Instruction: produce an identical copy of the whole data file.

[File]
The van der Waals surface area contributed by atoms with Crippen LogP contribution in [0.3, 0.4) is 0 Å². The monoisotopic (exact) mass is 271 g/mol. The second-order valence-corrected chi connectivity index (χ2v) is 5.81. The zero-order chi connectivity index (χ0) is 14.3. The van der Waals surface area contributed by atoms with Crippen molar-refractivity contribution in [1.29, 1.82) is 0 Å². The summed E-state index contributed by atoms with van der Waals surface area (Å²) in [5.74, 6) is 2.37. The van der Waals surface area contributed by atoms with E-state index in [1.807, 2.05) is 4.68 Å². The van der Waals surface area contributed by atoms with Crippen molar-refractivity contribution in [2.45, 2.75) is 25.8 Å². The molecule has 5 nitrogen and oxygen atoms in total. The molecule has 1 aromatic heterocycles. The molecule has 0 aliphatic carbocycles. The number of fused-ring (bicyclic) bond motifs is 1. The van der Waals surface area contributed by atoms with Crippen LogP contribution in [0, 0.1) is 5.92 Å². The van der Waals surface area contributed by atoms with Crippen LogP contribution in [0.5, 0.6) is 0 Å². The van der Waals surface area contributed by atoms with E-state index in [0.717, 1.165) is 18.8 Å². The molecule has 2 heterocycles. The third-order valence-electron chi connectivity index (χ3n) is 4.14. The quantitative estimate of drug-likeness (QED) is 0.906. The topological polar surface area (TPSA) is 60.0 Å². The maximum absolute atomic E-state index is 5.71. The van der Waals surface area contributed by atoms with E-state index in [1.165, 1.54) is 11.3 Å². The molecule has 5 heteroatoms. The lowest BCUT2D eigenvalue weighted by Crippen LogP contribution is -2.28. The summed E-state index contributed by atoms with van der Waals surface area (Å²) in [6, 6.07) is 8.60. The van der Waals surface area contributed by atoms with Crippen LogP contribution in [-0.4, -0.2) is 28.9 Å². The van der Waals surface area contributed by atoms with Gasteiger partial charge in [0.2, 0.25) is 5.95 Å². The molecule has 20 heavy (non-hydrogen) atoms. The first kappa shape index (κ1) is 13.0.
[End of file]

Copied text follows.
The van der Waals surface area contributed by atoms with Crippen LogP contribution in [0.3, 0.4) is 0 Å². The monoisotopic (exact) mass is 271 g/mol. The second-order valence-corrected chi connectivity index (χ2v) is 5.81. The zero-order chi connectivity index (χ0) is 14.3. The van der Waals surface area contributed by atoms with Crippen molar-refractivity contribution in [1.29, 1.82) is 0 Å². The summed E-state index contributed by atoms with van der Waals surface area (Å²) in [5.74, 6) is 2.37. The van der Waals surface area contributed by atoms with E-state index in [1.807, 2.05) is 4.68 Å². The van der Waals surface area contributed by atoms with Crippen molar-refractivity contribution in [2.45, 2.75) is 25.8 Å². The molecule has 5 nitrogen and oxygen atoms in total. The molecule has 1 aromatic heterocycles. The molecule has 0 aliphatic carbocycles. The number of fused-ring (bicyclic) bond motifs is 1. The van der Waals surface area contributed by atoms with Crippen LogP contribution in [0, 0.1) is 5.92 Å². The van der Waals surface area contributed by atoms with Crippen LogP contribution in [0.5, 0.6) is 0 Å². The van der Waals surface area contributed by atoms with E-state index in [0.717, 1.165) is 18.8 Å². The molecule has 2 heterocycles. The third-order valence-electron chi connectivity index (χ3n) is 4.14. The quantitative estimate of drug-likeness (QED) is 0.906. The topological polar surface area (TPSA) is 60.0 Å². The maximum absolute atomic E-state index is 5.71. The van der Waals surface area contributed by atoms with E-state index in [1.165, 1.54) is 11.3 Å². The molecule has 5 heteroatoms. The lowest BCUT2D eigenvalue weighted by Crippen LogP contribution is -2.28. The summed E-state index contributed by atoms with van der Waals surface area (Å²) in [6, 6.07) is 8.60. The van der Waals surface area contributed by atoms with Crippen LogP contribution in [-0.4, -0.2) is 28.9 Å². The van der Waals surface area contributed by atoms with Gasteiger partial charge in [0.2, 0.25) is 5.95 Å². The molecule has 20 heavy (non-hydrogen) atoms. The first kappa shape index (κ1) is 13.0.